Date: 23/09/2021
Name:
Email: Keep my email address private
Reply:
**Your comments must be approved before they appear on the site.
Authentication:  
7 + 5 = ?: (Required)
Enter the correct answer to the math question.

  
clear
You are posting a comment about...
Richard Dawkins, Or, The Credulous Skeptic

It may be dawning on Dawkins that his equal-opportunity dismissal of all religions was naive, and dangerous. Islam is a menace unlike any other, and Dawkins' belief that all religions are essentially the same in their message and in their goodness or badness puts him right smack in the same camp as George Bush, right in the same galere. Does he want that?

Dawkins may, if he now starts to find out about Islam -- perhaps has a little chat with Ayaan Hirsi Ali, Wafa Sultan, Ibn Warraq (whose first book he claims to admire), even come to regret his stupid and unsympathetic and ahistorical remarks about Israel and the attempts, sometimes maladroit, and always misunderstood, of that tiny state to resist the steady diplomatic, economic, propagandistic, and when possible military attacks and pressure on it, part of a Lesser Jihad. -- based on his credulous acceptance of what has been daily dripping from the BBC and The Guardian and The Independent and from the lips of "everyone" he knows in Oxford and London, during the last few decades. He might exercise a bit more of that skepticism on which he prides himself, start learning about Islam, really learning, and then about the history of non-Arab and non-Muslim peoples in the Middle East, and then even study such things as the cadastraland demographic records, and travellers' accounts, of that part of the Ottoman Empire that later became Mandatory Palestine. And then he might study that Mandate itself, and what it was set up to accomplish, and why. And then further he might start asking himself when the phrase "Palestinian people" started so suddenly to be used, and why.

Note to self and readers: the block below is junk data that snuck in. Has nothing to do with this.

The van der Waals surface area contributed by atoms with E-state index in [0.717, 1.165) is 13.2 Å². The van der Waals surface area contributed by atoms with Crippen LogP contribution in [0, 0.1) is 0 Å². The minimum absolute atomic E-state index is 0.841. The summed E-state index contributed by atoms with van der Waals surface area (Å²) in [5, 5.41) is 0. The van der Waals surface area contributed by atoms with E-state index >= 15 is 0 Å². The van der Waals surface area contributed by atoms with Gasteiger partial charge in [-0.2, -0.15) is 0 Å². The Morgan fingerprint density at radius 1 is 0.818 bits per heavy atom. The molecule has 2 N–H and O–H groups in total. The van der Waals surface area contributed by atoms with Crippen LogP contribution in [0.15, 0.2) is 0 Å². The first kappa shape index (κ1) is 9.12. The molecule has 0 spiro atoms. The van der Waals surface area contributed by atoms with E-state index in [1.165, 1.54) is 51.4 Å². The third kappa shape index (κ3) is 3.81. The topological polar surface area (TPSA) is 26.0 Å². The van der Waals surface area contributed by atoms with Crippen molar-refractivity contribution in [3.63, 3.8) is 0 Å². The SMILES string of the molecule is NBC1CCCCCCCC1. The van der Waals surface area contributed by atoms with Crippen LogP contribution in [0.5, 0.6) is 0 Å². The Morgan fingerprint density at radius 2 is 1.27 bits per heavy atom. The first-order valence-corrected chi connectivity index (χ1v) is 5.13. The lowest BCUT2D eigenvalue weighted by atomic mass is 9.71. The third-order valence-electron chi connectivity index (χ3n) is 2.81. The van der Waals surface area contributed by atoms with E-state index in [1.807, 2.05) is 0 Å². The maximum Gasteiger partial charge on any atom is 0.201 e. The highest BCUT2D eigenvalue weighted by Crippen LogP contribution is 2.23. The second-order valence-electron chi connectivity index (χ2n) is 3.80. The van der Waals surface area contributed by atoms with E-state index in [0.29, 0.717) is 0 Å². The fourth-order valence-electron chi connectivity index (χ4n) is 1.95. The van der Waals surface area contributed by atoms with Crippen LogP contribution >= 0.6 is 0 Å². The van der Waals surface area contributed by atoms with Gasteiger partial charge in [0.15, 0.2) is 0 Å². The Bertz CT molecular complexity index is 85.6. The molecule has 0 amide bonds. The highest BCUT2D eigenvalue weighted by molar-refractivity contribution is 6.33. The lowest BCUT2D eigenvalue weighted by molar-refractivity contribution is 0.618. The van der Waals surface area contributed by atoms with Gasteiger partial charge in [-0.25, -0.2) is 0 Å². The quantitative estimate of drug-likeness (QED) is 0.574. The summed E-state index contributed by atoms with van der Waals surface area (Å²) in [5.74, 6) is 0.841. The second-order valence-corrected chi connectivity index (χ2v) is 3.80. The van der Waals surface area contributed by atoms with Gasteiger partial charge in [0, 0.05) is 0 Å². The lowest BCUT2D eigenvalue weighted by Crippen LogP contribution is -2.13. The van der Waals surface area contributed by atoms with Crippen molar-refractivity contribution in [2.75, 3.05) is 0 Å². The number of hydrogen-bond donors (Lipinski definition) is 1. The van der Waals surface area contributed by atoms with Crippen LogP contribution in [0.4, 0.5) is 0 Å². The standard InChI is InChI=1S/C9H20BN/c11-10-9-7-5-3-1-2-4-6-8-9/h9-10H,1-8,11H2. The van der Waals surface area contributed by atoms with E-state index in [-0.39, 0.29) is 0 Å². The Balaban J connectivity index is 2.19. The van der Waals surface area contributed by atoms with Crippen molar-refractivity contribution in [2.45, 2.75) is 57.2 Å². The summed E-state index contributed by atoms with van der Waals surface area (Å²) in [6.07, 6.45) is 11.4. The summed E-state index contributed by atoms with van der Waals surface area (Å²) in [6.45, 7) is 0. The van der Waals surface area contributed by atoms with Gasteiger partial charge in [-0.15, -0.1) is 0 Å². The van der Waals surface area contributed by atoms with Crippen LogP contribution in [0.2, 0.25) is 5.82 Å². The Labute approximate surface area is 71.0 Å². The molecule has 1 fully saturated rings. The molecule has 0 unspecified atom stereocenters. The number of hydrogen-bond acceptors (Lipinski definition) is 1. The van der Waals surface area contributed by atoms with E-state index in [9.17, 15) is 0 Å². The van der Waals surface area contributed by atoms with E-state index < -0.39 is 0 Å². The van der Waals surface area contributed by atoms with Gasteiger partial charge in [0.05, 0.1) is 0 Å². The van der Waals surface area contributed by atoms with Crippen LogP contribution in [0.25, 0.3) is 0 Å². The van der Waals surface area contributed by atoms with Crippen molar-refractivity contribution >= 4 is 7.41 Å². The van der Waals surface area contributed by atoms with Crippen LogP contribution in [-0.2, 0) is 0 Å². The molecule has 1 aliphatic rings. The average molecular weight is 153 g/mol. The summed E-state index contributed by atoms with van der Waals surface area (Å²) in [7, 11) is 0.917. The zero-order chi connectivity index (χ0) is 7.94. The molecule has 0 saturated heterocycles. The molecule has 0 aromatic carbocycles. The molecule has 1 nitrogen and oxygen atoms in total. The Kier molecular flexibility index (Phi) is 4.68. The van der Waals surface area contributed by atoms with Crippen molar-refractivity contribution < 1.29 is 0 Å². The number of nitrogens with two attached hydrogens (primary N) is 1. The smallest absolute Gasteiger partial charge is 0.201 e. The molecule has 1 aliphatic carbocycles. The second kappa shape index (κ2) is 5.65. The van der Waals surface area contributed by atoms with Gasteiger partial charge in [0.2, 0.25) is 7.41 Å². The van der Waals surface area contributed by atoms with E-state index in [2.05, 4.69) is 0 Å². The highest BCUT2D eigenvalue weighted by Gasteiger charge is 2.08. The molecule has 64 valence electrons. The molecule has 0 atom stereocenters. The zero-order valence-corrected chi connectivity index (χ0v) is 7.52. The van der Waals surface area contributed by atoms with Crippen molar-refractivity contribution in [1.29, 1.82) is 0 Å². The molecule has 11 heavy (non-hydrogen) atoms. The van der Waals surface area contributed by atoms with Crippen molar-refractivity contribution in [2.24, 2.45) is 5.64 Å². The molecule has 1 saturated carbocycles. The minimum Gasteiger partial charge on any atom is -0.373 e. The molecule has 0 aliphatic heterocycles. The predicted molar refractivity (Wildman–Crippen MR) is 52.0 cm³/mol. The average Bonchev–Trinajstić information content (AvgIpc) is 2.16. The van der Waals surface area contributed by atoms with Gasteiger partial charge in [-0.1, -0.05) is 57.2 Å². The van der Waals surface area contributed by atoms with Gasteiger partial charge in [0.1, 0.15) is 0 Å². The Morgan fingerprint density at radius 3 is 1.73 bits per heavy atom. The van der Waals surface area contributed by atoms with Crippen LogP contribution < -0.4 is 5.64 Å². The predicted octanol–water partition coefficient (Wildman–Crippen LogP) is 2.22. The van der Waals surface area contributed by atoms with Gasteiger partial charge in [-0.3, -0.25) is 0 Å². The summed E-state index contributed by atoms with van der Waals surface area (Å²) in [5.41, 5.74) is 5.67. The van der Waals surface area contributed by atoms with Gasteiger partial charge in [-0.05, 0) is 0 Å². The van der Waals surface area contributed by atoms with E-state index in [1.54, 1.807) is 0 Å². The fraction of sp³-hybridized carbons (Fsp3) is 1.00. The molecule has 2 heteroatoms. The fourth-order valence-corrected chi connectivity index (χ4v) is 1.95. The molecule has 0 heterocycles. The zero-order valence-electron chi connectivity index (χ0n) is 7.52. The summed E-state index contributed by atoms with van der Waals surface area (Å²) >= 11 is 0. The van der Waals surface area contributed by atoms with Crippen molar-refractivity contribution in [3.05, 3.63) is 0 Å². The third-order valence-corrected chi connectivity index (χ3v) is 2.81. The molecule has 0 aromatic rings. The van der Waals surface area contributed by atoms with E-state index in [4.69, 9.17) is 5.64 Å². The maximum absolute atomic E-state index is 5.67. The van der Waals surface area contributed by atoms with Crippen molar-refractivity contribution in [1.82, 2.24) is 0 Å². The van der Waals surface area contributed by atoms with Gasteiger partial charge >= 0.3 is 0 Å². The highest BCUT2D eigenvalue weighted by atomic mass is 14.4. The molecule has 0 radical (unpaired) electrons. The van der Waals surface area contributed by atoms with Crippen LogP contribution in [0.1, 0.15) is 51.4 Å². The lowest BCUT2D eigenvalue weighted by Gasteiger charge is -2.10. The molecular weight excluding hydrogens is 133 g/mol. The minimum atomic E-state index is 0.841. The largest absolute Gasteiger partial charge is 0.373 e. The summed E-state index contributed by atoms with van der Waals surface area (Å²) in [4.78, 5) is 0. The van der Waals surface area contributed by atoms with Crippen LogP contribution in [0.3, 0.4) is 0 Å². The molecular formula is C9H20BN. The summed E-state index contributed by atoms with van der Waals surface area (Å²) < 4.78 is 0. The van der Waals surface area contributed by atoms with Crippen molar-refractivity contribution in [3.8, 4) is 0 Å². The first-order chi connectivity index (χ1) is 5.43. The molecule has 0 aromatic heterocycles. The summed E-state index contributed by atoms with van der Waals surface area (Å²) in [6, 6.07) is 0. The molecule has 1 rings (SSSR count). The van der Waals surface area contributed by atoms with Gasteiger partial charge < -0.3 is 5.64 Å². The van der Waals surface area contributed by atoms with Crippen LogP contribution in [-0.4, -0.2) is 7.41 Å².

Oh, there are lots of questions that Richard Dawkins, with his remarks about "the Jews" to a recent "Humanists Convention," might begin to ask himself, perhaps beginning to understand that if skepticism is good, then it should even be applied to the BBC, the Guardian, Robert Fisk, and so on.

Or is he limited in the areas to which he will apply such skepticism, and in which he is willing to inquire further, and then further still?

One waits, and wonders.